AF (Audio Frequency) Sine Wave Oscillators
- Section 3.0 Introduction.
- • Fixed Frequency RC Oscillators.
- • Variable Frequency RC Oscillators.
- Section 3.1 The RC Phase Shift Oscillator.
- • Phase Shift Networks.
- Cascaded High Pass Filters.
- Cascaded Low Pass Filters.
- • Frequency of Oscillation.
- • RC Phase Shift Oscillator Using a Bipolar Transistor.
- • Buffered Phase Shift Oscillator.
- Section 3.2 Phase Shift Oscillator Practical Project
- • Building a Phase Shift Oscillator.
- • Phase Shift Oscillator Tests & Measurements.
- Section 3.3 The Wien Bridge
- • Operation of the Wien Bridge Circuit.
- • The Variable Frequency Wien Bridge.
- • Development of the Wien Bridge Oscillator.
- Section 3.4 Wien Bridge Oscillators
- • Lamp Stabilised Wien Bridge Oscillator.
- • Diode Stabilised Wien Bridge Oscillator.
- • Wien Bridge Oscillator With AGC.
Fixed Frequency RC Oscillators
Single Frequency Oscillators that produce a sine wave output at audio within the frequency audio band have many uses. Audio oscillators are also used to produce sounds such as the simple warning beeps in anything from automobiles to airliners. Oscillators may produce a single sine wave with a carefully controlled frequency, or may output a range of frequencies by having multiple frequency controlling elements, such as RC filters, selected by a series of switches or keys, and have their waveshape manipulated by extra circuitry for use in such systems as electronic keyboards.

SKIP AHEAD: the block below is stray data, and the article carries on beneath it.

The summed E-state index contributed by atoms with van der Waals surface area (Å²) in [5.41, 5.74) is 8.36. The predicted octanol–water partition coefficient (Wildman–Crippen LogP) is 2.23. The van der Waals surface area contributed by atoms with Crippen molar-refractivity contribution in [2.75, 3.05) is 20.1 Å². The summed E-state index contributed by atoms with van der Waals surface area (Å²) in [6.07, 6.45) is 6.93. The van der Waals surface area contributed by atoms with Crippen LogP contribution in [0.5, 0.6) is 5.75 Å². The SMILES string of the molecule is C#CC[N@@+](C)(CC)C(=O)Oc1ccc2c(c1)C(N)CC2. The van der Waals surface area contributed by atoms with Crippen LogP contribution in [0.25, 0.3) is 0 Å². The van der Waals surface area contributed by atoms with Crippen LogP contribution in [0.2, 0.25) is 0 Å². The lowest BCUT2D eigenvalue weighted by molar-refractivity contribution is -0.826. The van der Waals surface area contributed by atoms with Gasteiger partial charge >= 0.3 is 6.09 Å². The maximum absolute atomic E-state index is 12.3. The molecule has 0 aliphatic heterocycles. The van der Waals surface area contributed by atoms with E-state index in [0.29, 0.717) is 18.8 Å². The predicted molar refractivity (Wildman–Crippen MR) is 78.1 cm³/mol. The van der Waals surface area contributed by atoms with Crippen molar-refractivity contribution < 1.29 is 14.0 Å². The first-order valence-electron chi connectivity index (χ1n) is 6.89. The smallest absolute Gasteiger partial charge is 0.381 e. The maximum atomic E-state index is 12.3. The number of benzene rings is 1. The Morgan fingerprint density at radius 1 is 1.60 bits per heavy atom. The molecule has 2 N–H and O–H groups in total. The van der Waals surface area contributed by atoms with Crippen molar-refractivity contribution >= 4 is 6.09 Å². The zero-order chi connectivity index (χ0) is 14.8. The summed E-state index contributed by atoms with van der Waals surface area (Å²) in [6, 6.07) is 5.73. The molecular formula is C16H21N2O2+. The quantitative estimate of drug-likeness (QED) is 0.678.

Variable Frequency RC Oscillators
Audio oscillators produce waves having frequencies from about 20Hz to 20kHz (the audio spectrum) and up to about 100kHz for ultrasonic purposes. Variable frequency oscillators are used in audio signal generators that are essential for testing amplifiers and fault tracing in many electronics systems. The RC oscillators used for these applications can be capable of producing signals up to around 1MHz or more.
Typical RC Oscillator Frequencies
Although there is some crossover of the frequencies that can be produced by high frequency RC and low frequency LC oscillators, at frequencies below about 100kHz it becomes less practical to use LC tuned circuits, because the physical size of inductors and capacitors required for resonance at these frequencies becomes too large. Lower (audio) frequency oscillators therefore use various designs of RC filter circuits to produce the necessary phase shifts in the feedback path from the output to input of the amplifier section of these oscillators.